We're not talking about just locking in the old health care system, we're trying to improve it. The test 30 years from now is going to be whether the American people are healthier, and the prevention piece is very much a part of that as having real benefits. What good does it do to fight through a new way of financing and of stabilizing the financing of the American health care system if the package itself isn't any good, if what we get isn't any good? So the standard benefit package, combined with the addition of prevention is absolutely key.

We're obviously interested, finally, in preserving the existing Medicare program. Everybody loves Medicare. I think they don't realize it's a government program. Because when I get out and people say, well, we don't want the government to run the health care system. And I say, what about Medicare? Should we get rid of Medicare? No, no, no. That's pretty well run.

In fact, name one American health care company, one American insurance company that could run as large a program as the Medicare program for three percent overhead. Because that's essentially the administrative costs of the Medicare program, and I submit to you that Americans are happy, senior citizens are happy with their Medicare program. We intend to keep it; and, in fact, to improve it with a prescription drug benefit, a new home care program. The Mitchell bill and the Gephardt bills obviously have the drug benefit, the home care program that allows people to keep their loved ones at home.

Again, what we're talking about is stability of the existing system, making sure that we have it forever, the package of benefits because we want to talk about health in the end and about improving our health and stabilizing by making certain that older Americans get their Medicare program and are protected in the future in terms of their health care and adding the pieces that modern science has given us -- keep people at home, not in hospitals, not in nursing homes unless it's absolutely necessary. Keep them at home and give their families some help to be able to keep them at home. And that's what home care is all about.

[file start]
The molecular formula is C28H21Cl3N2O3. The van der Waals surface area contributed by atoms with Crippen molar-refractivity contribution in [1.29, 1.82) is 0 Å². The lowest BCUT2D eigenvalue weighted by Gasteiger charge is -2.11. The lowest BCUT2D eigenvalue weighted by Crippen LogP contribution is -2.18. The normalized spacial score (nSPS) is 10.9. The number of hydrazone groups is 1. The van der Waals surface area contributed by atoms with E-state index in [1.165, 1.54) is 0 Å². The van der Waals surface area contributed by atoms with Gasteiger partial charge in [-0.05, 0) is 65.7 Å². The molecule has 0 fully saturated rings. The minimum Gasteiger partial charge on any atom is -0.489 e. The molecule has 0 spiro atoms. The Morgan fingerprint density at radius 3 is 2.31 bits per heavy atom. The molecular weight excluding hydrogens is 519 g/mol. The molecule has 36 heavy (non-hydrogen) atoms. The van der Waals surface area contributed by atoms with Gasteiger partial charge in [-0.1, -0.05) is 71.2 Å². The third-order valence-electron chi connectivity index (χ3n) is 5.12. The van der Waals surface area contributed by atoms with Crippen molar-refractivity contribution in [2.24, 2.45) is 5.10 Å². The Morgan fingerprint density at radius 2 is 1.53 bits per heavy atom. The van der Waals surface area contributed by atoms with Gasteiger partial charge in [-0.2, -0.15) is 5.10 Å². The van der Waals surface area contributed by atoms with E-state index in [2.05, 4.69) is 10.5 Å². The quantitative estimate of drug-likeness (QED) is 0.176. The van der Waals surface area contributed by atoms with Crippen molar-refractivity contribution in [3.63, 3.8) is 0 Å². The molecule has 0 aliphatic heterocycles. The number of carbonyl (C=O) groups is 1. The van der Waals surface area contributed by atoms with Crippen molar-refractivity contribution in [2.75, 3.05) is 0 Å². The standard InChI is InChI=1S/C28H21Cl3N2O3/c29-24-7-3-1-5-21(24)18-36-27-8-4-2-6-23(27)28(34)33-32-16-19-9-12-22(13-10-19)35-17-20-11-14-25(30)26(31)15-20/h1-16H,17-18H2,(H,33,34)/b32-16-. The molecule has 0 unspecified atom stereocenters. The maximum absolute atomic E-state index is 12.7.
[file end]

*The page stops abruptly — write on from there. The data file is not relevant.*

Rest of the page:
Finally, let me say that Hubert Humphrey taught us the measure of a just society is how it treats its citizens who are in the dawn of life who are, of course, our children; those who are in the twilight of life who are our elderly; and those who are in the shadows of life -- the sick, the needy and the disabled. I would argue that Senator Mitchell's bill, Congressman Gephardt's bill, in fact, meet that very high standard provided by former Vice President Humphrey.

SECRETARY BROWN: We have just heard Secretary Shalala lay out all the reasons why the Mitchell plan should be supported. I think the legitimate and appropriate question after that eloquent discourse would be why isn't the Senate moving. The Senate isn't moving because we are faced with a lot of disinformation, a lot of misinformation, downright lies about the content of the Mitchell bill. We've been faced with a bunch of myths which we have to explode.

Some have said that this Mitchell bill sets up a whole new set of bureaucracies. That is just downright false. The fact is that what the Mitchell bill relies on is private health insurance for every American. It moves toward privatization. It takes Medicaid, for example, and privatizes Medicaid. It brings now a public program, a government program into our private sector health delivery system. The Mitchell bill makes sense. It embodies the very essence of the President's original proposals -- private health insurance for every American that can never be taken away. It can't be taken away if you lose your job; it can't be taken away if you change jobs; it can't be taken away when you get sick; it can't be taken away when you get old. Those are very simple, basic principles.

We are fighting hard, as I think is demonstrated by everything the President and First Lady have done over the last 18 months, everything we and the in the administration have been doing over that same period of time and have accelerated in recent days. It's very important that we not allow obstructions, that we not allow petty politics to keep the Congress of the United States from doing what it should do.

There is some debate now that is really beginning to start. There is some useful dialogue and discourse. I believe that the Congress of the United States cannot leave Washington next fall without passing meaningful health care reform. The American people want it. The country needs it.

Why do I, as Secretary of Commerce, care so much about this legislation? First of all, I care deeply about the 38 million Americans who have no health insurance and the 22 million who are underinsured. We're the only industrialized country in the world that doesn't provide universal health care coverage to our people We've got to do better.

Now what does that do to us economically? Frankly, if we don't get everyone into the system, we will not be able to control costs. Let me tell you why costs are out of control. They're out of control because people who do not have health insurance, people who are underinsured, don't go to the doctor until they are very, very sick. They don't go get preventive care. They don't get prenatal care. They don't immunize their children -- because they can't afford to do so. So they seek medical services when the costs are the highest, when they are really sick.